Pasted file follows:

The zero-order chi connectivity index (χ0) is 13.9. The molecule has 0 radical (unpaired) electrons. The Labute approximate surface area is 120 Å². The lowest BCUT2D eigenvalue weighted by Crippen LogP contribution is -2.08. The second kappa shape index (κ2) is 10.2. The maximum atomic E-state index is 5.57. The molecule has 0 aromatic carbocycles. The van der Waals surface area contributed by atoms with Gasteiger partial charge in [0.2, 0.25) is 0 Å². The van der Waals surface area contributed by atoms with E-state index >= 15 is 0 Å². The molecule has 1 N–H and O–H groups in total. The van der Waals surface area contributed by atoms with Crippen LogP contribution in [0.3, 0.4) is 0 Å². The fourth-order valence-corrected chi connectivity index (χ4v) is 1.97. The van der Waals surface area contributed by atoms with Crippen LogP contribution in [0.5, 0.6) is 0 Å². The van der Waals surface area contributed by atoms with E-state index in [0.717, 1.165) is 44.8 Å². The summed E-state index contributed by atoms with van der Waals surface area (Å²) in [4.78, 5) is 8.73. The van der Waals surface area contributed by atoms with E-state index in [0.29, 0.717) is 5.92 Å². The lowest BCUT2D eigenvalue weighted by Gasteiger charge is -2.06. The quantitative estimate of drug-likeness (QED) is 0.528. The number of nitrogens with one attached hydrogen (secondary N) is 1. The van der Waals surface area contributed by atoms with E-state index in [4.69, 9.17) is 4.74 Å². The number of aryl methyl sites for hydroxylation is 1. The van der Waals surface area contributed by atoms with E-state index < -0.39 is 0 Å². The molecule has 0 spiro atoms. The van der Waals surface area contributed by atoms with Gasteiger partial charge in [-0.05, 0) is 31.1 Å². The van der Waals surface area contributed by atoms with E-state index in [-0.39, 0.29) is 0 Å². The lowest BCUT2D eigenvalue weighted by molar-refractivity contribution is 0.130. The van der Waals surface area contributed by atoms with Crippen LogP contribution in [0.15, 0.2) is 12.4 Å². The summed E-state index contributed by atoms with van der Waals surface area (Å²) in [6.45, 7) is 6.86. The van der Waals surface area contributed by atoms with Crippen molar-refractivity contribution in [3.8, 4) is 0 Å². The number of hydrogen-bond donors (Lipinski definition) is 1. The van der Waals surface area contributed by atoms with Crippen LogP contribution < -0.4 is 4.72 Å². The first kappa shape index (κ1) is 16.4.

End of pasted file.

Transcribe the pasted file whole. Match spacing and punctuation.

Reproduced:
The zero-order chi connectivity index (χ0) is 13.9. The molecule has 0 radical (unpaired) electrons. The Labute approximate surface area is 120 Å². The lowest BCUT2D eigenvalue weighted by Crippen LogP contribution is -2.08. The second kappa shape index (κ2) is 10.2. The maximum atomic E-state index is 5.57. The molecule has 0 aromatic carbocycles. The van der Waals surface area contributed by atoms with Gasteiger partial charge in [0.2, 0.25) is 0 Å². The van der Waals surface area contributed by atoms with E-state index >= 15 is 0 Å². The molecule has 1 N–H and O–H groups in total. The van der Waals surface area contributed by atoms with Crippen LogP contribution in [0.3, 0.4) is 0 Å². The fourth-order valence-corrected chi connectivity index (χ4v) is 1.97. The van der Waals surface area contributed by atoms with Crippen LogP contribution in [0.5, 0.6) is 0 Å². The van der Waals surface area contributed by atoms with E-state index in [0.717, 1.165) is 44.8 Å². The summed E-state index contributed by atoms with van der Waals surface area (Å²) in [4.78, 5) is 8.73. The van der Waals surface area contributed by atoms with E-state index in [0.29, 0.717) is 5.92 Å². The lowest BCUT2D eigenvalue weighted by Gasteiger charge is -2.06. The quantitative estimate of drug-likeness (QED) is 0.528. The number of nitrogens with one attached hydrogen (secondary N) is 1. The van der Waals surface area contributed by atoms with E-state index in [4.69, 9.17) is 4.74 Å². The number of aryl methyl sites for hydroxylation is 1. The van der Waals surface area contributed by atoms with E-state index < -0.39 is 0 Å². The molecule has 0 spiro atoms. The van der Waals surface area contributed by atoms with Gasteiger partial charge in [-0.05, 0) is 31.1 Å². The van der Waals surface area contributed by atoms with E-state index in [-0.39, 0.29) is 0 Å². The lowest BCUT2D eigenvalue weighted by molar-refractivity contribution is 0.130. The van der Waals surface area contributed by atoms with Crippen LogP contribution in [0.15, 0.2) is 12.4 Å². The summed E-state index contributed by atoms with van der Waals surface area (Å²) in [6.45, 7) is 6.86. The van der Waals surface area contributed by atoms with Crippen molar-refractivity contribution in [3.8, 4) is 0 Å². The number of hydrogen-bond donors (Lipinski definition) is 1. The van der Waals surface area contributed by atoms with Crippen LogP contribution < -0.4 is 4.72 Å². The first kappa shape index (κ1) is 16.4.